Stephen Burton: One smart thing we did at AppD is made sales and marketing sit together, so every time the reps came in, they saw the marketing team. They knew what they were up to, and that created a very strong culture between the two teams.
Harry Stebbings: No, I love to hear about them sitting together and actively doing that. In terms of–really unfair of me to switch to the downsides–in terms of the points of friction or tension, where, in the cases where there was some, do you kind of commonly see points of friction or tension between sales and marketing?
Stephen Burton: Yeah, I think where I’ve seen it is where you have people who come into a marketing team with perceptions of how marketing should be, based on the old world of the more traditional marketing model, and they really fail to understand the sales rep, and one of the big learning points for me was being a sales engineer and working with great sales leaders is, you get to walk in their shoes where you get to see their life.
Stephen Burton: It’s really important marketing people understand what makes a rep tick, what they need to succeed, and ultimately, what things you have to deliver for them to be successful. I think traditional marketing gets frustrated with maybe the lack of passions or sometimes the confidence or maybe an arrogance at times, but they don’t see sales as a partner. They see sales as someone who [inaudible 00:12:54] and creates problems and asks them loads of things.
Stephen Burton: It’s totally the wrong way of looking at sales. Getting to know how you sell, for me, is what more marketing teams need to do.
Harry Stebbings: Now, this is unfair of me. You said there about, “What does it mean to understand the sales rep?” What does it mean to understand the sales rep? If you wanted to imbue that knowledge on a marketer so they could get inside the head of that rep, what would you say to them?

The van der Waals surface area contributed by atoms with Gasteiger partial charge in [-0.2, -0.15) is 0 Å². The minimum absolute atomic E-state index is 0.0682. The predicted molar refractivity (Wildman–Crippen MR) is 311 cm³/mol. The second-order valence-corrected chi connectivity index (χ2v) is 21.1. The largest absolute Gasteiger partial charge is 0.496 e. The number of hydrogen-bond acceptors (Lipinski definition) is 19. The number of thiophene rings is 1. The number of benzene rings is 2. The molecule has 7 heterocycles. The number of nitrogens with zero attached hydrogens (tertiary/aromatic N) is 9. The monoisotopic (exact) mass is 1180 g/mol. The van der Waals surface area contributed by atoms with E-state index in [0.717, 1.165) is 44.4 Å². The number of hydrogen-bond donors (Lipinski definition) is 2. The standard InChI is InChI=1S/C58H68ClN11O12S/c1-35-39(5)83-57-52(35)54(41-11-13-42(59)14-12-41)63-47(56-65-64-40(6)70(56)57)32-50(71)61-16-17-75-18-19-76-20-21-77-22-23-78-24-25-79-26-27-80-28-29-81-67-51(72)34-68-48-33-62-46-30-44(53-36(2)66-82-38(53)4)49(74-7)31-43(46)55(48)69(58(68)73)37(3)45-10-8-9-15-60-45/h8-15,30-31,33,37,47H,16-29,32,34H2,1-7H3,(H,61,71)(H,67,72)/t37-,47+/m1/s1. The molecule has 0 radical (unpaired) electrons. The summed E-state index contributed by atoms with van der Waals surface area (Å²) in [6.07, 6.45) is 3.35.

Stephen Burton: I mean, what I did was I got some opportunities and went and sold myself. I think it’s great [inaudible 00:13:22] correct messaging and [inaudible 00:13:24] and pricing and creating tools for the reps, but if that doesn’t work in reality, it’s kind of a waste of time, so, for me, I would get the marketing team to sit on first meetings to watch the demos, to listen to the objections and the questions that come back, and honestly, I would give some marketing people one or two opportunities on some leads to go and sell, and be like, “There you go. Right, go and pitch it. Right, go and use your messaging. Go and use your tools,” and as you go through the process of selling, you entangle all of the complexities.
Stephen Burton: Big thing for me was, I couldn’t believe the amount of legal and procurement and BS that went on towards the end of the sales cycle. I just was like, “Hey, you go ahead, and you do your first meeting, you do a demo, you do an evaluation, customer buys. Doesn’t work like that,” and so you soon understand why reps complain about quality because they want all their time best spent on the best opportunities and meetings. They don’t wanna be wasting hours of their time with someone who’s got a pulse that doesn’t understand what they’re saying or is maybe not the right person.
Harry Stebbings: Can I ask, we’ve seen the growth of the role of marketing expand so much beyond just kind of adding to the funnel and kind of the warming of leads continuously throughout the funnel, how do you see the future of sales and marketing? Would it almost be an entire integration of the two roles as we know it?
Stephen Burton: Yeah. I hope so. I created my own title, called “smarketing,” which is sales-marketing ’cause I think it is one team. I think you still need two leaders, ’cause obviously, sales process and the depth of what you need to go into in sales is very different than marketing, but it’s one go-to-market team, and they help each other, and if sales is successful, marketing should be ultimately successful as well because they have more case studies, they have more success from customers, there’s more proof points. You kinda feed the flywheel.
Harry Stebbings: So if that was kind of sales and marketing, the kind of fundamental importance of their relationship, if we kind of apply that to a different element of the business, kind of the developer-first mindset is everything. So, discussing that, I do wanna ask, you’ve said to me before, “To succeed in SaaS, you must embrace a developer-first mindset.” Going deeper here, what is a developer-first mindset, and do we not have this already with our appreciation and respect of all things devs today, especially when leading comp figures?